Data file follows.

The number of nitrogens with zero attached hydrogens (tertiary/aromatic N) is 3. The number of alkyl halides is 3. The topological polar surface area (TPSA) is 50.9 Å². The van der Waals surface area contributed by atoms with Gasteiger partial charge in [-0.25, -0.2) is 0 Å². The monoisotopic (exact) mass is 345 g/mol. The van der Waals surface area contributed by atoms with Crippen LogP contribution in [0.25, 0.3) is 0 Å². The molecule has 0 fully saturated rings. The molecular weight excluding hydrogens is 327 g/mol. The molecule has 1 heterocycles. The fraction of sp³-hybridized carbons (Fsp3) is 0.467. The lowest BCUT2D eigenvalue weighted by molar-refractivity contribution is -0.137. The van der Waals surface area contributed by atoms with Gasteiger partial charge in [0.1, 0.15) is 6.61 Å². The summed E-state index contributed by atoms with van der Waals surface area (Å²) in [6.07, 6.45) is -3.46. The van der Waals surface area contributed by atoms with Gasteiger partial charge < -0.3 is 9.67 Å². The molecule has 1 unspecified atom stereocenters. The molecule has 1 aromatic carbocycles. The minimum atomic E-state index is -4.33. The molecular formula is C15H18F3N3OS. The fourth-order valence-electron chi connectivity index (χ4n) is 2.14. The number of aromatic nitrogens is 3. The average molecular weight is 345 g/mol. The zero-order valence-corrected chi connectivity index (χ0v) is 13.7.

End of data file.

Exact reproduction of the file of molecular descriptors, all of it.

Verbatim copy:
The number of nitrogens with zero attached hydrogens (tertiary/aromatic N) is 3. The number of alkyl halides is 3. The topological polar surface area (TPSA) is 50.9 Å². The van der Waals surface area contributed by atoms with Gasteiger partial charge in [-0.25, -0.2) is 0 Å². The monoisotopic (exact) mass is 345 g/mol. The van der Waals surface area contributed by atoms with Crippen LogP contribution in [0.25, 0.3) is 0 Å². The molecule has 0 fully saturated rings. The molecular weight excluding hydrogens is 327 g/mol. The molecule has 1 heterocycles. The fraction of sp³-hybridized carbons (Fsp3) is 0.467. The lowest BCUT2D eigenvalue weighted by molar-refractivity contribution is -0.137. The van der Waals surface area contributed by atoms with Gasteiger partial charge in [0.1, 0.15) is 6.61 Å². The summed E-state index contributed by atoms with van der Waals surface area (Å²) in [6.07, 6.45) is -3.46. The van der Waals surface area contributed by atoms with Gasteiger partial charge < -0.3 is 9.67 Å². The molecule has 1 unspecified atom stereocenters. The molecule has 1 aromatic carbocycles. The minimum atomic E-state index is -4.33. The molecular formula is C15H18F3N3OS. The fourth-order valence-electron chi connectivity index (χ4n) is 2.14. The number of aromatic nitrogens is 3. The average molecular weight is 345 g/mol. The zero-order valence-corrected chi connectivity index (χ0v) is 13.7.